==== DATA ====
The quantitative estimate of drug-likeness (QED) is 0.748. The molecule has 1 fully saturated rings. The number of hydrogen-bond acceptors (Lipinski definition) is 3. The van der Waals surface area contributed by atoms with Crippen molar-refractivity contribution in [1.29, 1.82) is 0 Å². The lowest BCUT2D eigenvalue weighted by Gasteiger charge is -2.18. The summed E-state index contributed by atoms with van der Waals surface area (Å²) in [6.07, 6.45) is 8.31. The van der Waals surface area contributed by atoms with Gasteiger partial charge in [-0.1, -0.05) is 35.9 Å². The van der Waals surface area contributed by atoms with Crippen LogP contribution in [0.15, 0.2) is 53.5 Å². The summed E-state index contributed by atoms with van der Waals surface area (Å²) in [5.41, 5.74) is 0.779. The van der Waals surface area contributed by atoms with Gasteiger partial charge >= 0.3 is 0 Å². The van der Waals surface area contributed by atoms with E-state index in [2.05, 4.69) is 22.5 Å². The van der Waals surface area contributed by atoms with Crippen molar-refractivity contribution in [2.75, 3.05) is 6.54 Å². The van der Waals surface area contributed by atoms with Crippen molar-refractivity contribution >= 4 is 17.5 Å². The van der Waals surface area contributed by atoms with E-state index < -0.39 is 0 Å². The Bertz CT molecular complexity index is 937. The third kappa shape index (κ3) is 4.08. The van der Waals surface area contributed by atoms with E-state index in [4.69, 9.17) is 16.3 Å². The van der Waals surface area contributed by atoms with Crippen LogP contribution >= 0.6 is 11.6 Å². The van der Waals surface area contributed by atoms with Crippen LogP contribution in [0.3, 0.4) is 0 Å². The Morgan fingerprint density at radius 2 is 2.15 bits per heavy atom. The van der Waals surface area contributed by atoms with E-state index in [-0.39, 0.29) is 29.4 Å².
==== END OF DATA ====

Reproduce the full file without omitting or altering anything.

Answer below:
The quantitative estimate of drug-likeness (QED) is 0.748. The molecule has 1 fully saturated rings. The number of hydrogen-bond acceptors (Lipinski definition) is 3. The van der Waals surface area contributed by atoms with Crippen molar-refractivity contribution in [1.29, 1.82) is 0 Å². The lowest BCUT2D eigenvalue weighted by Gasteiger charge is -2.18. The summed E-state index contributed by atoms with van der Waals surface area (Å²) in [6.07, 6.45) is 8.31. The van der Waals surface area contributed by atoms with Gasteiger partial charge in [-0.1, -0.05) is 35.9 Å². The van der Waals surface area contributed by atoms with Crippen LogP contribution in [0.15, 0.2) is 53.5 Å². The summed E-state index contributed by atoms with van der Waals surface area (Å²) in [5.41, 5.74) is 0.779. The van der Waals surface area contributed by atoms with Gasteiger partial charge >= 0.3 is 0 Å². The van der Waals surface area contributed by atoms with E-state index in [2.05, 4.69) is 22.5 Å². The van der Waals surface area contributed by atoms with Crippen molar-refractivity contribution in [2.75, 3.05) is 6.54 Å². The van der Waals surface area contributed by atoms with Crippen molar-refractivity contribution >= 4 is 17.5 Å². The van der Waals surface area contributed by atoms with E-state index < -0.39 is 0 Å². The Bertz CT molecular complexity index is 937. The third kappa shape index (κ3) is 4.08. The van der Waals surface area contributed by atoms with E-state index in [4.69, 9.17) is 16.3 Å². The van der Waals surface area contributed by atoms with Crippen LogP contribution >= 0.6 is 11.6 Å². The van der Waals surface area contributed by atoms with Crippen LogP contribution in [0.3, 0.4) is 0 Å². The Morgan fingerprint density at radius 2 is 2.15 bits per heavy atom. The van der Waals surface area contributed by atoms with E-state index in [-0.39, 0.29) is 29.4 Å².